Praying for Contentment

Wisdom, Justice, Divine Intervention and Truth

Wisdom is found in every religious tradition.  Stories which offer a moral, cause us to think about our decisions and priorities in life, or challenge us to see things in a new way help us grow in wisdom and understanding.  Wisdom stories don’t have to follow the laws of physics or be historically true – if they convey a point and cause us to think and reflect on our values, they have done their job.  Below is a prose poem from story-teller Anthony De  Mello set in a Hindu Indian tradition.  It offers us a universal truth not dependent on one religious tradition, and plays upon our wish to win the lottery or have a Genie grant us three wishes, and pokes at our own short-sighted selfishness (even our selfishness in prayer where we attempt to turn God into a Genie whose job is to fulfill our wishes).  Wisdom often brings us out of our dreamy wish-world and into reality.  And as this story suggests, we might all be better off with some contentment and thankfulness for what we have rather than wishing for life on our terms.

“The Lord Vishnu said to his devotee: ‘I am weary

of your constant petitions.

I have decided to grant you any

three things you ask for. After that,

I shall give you nothing more.’

The devotee delightedly made his first

petition at once. He asked that his

wife should die so that he could marry

a better woman. His petition was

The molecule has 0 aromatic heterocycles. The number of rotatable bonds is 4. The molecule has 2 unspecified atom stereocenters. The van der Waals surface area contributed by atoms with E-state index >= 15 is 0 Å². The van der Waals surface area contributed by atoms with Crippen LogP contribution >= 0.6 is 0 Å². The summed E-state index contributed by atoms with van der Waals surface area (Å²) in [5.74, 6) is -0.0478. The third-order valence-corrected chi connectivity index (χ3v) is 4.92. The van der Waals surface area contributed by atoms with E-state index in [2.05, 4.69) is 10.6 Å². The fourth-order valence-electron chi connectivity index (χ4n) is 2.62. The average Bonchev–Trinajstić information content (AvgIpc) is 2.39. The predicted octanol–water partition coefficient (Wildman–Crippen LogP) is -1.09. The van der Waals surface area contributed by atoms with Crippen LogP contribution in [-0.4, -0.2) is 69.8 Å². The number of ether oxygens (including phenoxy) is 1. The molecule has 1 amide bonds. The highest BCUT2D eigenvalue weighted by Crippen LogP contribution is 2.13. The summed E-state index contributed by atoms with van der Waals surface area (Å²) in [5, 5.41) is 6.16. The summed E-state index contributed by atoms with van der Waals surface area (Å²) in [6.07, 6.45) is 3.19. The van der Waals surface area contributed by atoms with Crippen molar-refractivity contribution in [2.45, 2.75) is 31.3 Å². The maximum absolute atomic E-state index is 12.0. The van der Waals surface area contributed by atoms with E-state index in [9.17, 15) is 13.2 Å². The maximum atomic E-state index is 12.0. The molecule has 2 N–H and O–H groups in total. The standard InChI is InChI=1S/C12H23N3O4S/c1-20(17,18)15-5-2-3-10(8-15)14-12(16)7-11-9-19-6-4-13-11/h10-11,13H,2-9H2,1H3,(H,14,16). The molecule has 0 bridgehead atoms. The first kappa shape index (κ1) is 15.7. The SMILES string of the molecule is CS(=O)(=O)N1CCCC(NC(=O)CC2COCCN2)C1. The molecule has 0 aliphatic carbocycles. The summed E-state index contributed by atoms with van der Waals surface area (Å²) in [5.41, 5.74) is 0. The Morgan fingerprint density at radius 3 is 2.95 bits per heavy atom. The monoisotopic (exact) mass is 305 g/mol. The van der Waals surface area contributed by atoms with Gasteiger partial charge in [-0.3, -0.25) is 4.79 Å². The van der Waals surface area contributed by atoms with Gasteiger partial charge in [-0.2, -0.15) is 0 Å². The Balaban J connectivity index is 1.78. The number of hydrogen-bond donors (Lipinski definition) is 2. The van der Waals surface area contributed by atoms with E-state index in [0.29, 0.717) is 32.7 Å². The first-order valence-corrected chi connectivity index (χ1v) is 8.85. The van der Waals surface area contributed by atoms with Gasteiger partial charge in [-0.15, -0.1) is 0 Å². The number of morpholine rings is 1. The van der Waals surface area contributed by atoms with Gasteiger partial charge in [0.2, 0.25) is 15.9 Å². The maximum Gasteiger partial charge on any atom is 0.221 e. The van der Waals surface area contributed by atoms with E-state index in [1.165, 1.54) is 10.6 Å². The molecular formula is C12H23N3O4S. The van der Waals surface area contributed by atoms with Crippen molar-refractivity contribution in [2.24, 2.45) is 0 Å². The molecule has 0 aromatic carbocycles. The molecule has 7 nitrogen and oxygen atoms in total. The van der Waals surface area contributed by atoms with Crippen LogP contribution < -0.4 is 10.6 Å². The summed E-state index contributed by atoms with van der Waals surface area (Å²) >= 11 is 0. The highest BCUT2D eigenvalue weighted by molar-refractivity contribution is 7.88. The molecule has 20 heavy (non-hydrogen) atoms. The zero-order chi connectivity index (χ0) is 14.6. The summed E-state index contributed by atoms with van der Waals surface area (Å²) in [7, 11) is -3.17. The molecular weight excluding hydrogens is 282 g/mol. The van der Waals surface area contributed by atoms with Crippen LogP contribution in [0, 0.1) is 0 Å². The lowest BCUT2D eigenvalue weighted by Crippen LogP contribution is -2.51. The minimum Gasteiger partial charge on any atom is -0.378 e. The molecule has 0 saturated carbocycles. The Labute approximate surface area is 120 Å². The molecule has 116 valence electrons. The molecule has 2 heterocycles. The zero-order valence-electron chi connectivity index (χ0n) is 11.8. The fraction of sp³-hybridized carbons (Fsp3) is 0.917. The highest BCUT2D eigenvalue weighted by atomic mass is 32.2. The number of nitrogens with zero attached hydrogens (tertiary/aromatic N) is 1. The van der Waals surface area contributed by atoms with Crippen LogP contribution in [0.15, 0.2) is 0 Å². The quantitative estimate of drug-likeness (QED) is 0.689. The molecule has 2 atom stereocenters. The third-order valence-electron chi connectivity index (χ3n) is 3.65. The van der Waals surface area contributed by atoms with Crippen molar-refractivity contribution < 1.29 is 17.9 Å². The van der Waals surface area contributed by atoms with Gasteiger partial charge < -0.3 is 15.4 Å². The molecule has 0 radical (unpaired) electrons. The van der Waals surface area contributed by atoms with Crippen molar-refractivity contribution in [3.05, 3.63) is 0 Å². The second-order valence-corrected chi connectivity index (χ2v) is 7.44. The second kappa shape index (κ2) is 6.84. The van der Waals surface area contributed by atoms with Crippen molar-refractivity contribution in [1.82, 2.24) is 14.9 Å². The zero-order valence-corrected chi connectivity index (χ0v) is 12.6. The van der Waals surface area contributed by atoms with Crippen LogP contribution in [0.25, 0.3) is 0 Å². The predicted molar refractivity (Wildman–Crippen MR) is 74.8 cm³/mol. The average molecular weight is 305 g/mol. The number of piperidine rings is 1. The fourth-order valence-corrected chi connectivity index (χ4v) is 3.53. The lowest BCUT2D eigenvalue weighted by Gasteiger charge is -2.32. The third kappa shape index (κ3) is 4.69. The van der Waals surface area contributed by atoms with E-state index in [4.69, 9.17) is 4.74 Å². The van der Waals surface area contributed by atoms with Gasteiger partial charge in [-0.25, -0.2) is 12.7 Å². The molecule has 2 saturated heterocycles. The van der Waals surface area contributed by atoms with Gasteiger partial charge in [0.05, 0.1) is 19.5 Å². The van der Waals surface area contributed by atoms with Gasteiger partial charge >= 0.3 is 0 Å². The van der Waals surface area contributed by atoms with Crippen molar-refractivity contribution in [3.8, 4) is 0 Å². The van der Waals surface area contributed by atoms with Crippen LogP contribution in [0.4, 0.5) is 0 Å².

immediately granted.

But when friends and relatives gathered

for the funeral and began to recall all

the good qualities of his wife, the

devotee realized he had been hasty. He

now realized he had been blind to

all her virtues. Was he likely to find

another woman as good as her?

So he asked the Lord

to bring her back to life!

That left him with just one

petition. He was determined not

to make a mistake this time, for he

would no chance to correct it.

He consulted widely. Some of his friends

advised him to ask for immortality,   But

of what good was immortality, said others,

if he did not have good health? And of

what use was health if he had no money?

And of what use was money if he had no friends?

Years passed and he could not make up

his mind what to ask for: life or health

or wealth or power or love. Finally he

said to the Lord, ‘Please advise me on

what to ask for.’

The Lord laughed when he saw the

man’s predicament, and said, ‘Ask to

be content no matter what you get.’

(The Song of the Bird, pgs. 142-143)

Minerva: Goddess of Learning

Leave a Reply

Fill in your details below or click an icon to log in:

WordPress.com Logo

You are commenting using your WordPress.com account. Log Out /  Change )

Twitter picture

You are commenting using your Twitter account. Log Out /  Change )

Facebook photo

You are commenting using your Facebook account. Log Out /  Change )

Connecting to %s

This site uses Akismet to reduce spam. Learn how your comment data is processed.